New International Encyclopedia. 1905
Back to Methuselah
Back to Methuselah by George Bernard Shaw consists of a preface and a series of five plays: In the Beginning: B. C. 4004, The Gospel of the Brothers Barnabas: Present Day, The Thing Happens: A. D. 2170, Tragedy of an Elderly Gentleman: A. D. 3000, As Far as Thought Can Reach: A. D. 31,920. All were written during 1918–20, published by Constable and Brentano's in 1921, first performed in the United States in 1922 by the New York Theatre Guild at the old Garrick Theatre, New York and, in Britain, at the Birmingham Repertory Theatre in 1923. In the preface, Shaw speaks of the pervasive discouragement and poverty in Europe after World War I, relates these issues to inept government. Simple primitive societies, he says, were governable while the civilized societies of the twentieth century are so complex that learning to govern them properly can't be accomplished within the human lifespan: People with experience enough to serve the purpose fall into senility and die. Shaw's solution is enhanced longevity: we must learn to live much longer.
This change, Shaw predicts, will happen through Creative Evolution. Neither Creative Evolution nor the Life Force were Shavian inventions. Shaw says they are his names for what the churches have called Providence and scientists call Functional Adaptation and Natural Selection and gives due credit to Henri Bergson's élan vital, he uses both terms in Man and Superman, written nine years before Bergson's work was published. These concepts had some currency among Shaw's contemporaries, the Methuselah plays are based on Shaw's extrapolations from the two principles. Although both ideas are out of scientific favour as the twenty-first century begins, Shaw accepted them Shaw advocates what he calls homeopathy as a pedagogical method, arguing that society "can only be lamed and enslaved by" education. Shaw's "homeopathic" educational method consisted of lying to students, until the students were able to see through the lies and argue with the teachers. In the Beginning: B. C. 4004 is allegorical. Adam and Eve, as avatars for aboriginal humanity, discover a fawn dead from a broken neck and realize they, will die from some mishap though they are immune to aging.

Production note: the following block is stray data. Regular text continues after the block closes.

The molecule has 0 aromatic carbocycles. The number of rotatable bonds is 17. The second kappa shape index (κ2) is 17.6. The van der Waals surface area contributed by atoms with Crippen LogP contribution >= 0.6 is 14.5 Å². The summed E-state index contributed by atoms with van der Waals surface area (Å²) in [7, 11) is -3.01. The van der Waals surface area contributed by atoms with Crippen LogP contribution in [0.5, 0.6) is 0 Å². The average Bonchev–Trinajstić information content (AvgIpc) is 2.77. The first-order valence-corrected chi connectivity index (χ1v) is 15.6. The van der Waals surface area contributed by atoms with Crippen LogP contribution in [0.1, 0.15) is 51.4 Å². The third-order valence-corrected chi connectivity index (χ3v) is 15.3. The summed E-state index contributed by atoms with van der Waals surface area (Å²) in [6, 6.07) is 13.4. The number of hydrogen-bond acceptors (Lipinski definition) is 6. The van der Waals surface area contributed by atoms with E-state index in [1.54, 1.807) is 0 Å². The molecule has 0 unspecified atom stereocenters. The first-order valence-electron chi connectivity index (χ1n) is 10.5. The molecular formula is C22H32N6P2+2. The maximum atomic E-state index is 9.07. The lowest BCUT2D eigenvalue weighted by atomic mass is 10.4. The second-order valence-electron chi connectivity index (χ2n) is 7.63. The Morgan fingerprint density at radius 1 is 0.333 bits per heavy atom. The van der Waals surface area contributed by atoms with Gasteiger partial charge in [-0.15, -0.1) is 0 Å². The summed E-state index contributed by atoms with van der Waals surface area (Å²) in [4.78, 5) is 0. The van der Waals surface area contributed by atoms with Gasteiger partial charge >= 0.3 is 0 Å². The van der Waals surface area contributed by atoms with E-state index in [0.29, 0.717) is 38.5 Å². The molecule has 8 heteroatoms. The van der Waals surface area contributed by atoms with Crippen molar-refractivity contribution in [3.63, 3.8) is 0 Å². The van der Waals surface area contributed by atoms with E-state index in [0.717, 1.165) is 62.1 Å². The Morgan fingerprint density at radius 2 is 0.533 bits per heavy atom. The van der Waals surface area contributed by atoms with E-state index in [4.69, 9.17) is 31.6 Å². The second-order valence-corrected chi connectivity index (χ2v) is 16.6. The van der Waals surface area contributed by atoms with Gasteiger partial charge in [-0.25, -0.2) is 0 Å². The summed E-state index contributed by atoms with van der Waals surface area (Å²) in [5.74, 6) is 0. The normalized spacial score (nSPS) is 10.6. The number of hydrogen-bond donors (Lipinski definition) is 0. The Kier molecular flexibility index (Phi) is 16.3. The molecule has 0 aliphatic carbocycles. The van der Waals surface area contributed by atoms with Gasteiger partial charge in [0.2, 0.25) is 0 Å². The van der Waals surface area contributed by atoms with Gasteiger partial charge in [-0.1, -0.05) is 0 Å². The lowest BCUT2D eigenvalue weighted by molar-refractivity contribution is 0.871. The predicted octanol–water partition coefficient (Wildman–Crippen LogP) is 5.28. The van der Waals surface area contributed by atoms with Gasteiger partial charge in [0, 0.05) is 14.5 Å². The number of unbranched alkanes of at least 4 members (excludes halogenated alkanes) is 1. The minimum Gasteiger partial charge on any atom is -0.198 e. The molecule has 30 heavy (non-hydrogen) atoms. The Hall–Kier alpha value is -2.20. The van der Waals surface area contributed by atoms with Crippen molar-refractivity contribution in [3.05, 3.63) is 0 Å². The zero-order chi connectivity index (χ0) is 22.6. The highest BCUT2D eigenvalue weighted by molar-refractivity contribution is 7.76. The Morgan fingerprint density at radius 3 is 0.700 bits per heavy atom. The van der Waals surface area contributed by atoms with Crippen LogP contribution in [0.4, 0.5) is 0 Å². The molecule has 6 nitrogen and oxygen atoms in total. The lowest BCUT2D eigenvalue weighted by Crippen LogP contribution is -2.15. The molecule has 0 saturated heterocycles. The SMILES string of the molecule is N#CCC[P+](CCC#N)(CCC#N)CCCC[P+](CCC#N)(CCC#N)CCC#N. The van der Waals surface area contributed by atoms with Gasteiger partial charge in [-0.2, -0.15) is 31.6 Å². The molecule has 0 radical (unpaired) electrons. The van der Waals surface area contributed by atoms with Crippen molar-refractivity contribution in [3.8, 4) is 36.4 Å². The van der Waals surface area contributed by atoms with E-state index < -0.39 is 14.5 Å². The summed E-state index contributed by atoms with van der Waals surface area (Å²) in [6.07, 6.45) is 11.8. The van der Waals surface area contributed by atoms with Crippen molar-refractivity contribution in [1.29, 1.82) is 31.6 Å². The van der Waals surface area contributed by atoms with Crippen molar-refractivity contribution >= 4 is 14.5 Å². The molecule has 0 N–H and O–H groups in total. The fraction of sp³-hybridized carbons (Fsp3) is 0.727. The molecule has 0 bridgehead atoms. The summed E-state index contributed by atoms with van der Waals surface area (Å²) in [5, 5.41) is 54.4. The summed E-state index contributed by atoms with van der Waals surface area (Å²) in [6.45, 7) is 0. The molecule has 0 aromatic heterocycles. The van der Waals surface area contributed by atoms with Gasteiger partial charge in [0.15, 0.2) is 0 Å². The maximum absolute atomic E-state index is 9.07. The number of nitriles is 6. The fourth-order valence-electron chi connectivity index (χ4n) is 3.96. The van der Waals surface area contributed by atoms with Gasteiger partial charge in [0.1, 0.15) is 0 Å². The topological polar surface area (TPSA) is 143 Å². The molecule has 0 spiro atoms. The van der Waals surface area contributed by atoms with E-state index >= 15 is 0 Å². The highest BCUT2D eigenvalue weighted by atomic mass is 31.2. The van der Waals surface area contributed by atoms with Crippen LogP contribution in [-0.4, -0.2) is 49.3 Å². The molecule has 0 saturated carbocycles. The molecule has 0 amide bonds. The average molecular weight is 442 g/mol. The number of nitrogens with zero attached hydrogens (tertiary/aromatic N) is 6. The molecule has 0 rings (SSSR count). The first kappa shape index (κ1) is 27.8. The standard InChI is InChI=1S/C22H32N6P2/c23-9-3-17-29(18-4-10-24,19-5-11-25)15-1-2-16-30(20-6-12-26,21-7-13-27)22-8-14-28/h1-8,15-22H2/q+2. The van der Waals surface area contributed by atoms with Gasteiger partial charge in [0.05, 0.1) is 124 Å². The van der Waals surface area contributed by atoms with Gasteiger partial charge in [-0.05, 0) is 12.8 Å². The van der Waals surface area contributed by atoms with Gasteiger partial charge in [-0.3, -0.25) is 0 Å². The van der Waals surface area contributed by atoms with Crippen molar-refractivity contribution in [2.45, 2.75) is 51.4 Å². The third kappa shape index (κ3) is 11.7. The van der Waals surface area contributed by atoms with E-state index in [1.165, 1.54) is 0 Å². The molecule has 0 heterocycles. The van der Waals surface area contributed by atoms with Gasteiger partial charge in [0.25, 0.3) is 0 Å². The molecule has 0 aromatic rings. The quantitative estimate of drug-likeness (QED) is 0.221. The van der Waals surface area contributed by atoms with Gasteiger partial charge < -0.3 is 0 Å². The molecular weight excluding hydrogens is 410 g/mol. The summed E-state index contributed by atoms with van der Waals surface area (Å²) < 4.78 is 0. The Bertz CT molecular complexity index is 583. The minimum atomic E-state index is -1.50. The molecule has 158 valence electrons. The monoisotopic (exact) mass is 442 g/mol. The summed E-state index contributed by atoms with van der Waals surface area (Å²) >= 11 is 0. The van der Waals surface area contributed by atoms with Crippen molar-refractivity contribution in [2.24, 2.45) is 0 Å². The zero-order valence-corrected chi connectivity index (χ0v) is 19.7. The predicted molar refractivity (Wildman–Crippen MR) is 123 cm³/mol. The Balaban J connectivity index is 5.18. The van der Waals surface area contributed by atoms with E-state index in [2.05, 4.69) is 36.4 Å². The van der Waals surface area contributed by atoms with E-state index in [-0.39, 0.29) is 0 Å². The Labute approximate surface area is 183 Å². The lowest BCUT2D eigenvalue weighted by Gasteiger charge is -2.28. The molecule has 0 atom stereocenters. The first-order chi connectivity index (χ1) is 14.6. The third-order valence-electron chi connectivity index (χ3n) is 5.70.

Their dread of death is overwhelmed by the yet more dreadful prospect of life unending, with its tedium and burdens, but they feel bound to live forever because Eden must be taken care of and they are the only ones available to do it. The Serpent—spoken of in Genesis.—offers a solution: Lilith, who came before them, was, in fact, their mother, made them male and female, so they have the ability to reproduce. If they learn to propagate they can make other humans to tend the garden and thus be free to escape from living when they wish. Discovering the possibility of death suggests possibilities for other changes and a discussion follows that deals progressively with loneliness and love and fear, fidelity and marriage and the courage found in laughter. At the end the Serpent whispers—for Eve's ears alone—the secret of reproduction, which Eve hears with mixed emotions. A few centuries slip by, their son Cain arrives and aggressive, proud to have invented murder by killing his brother Abel. He is now a warrior who kills beasts for food.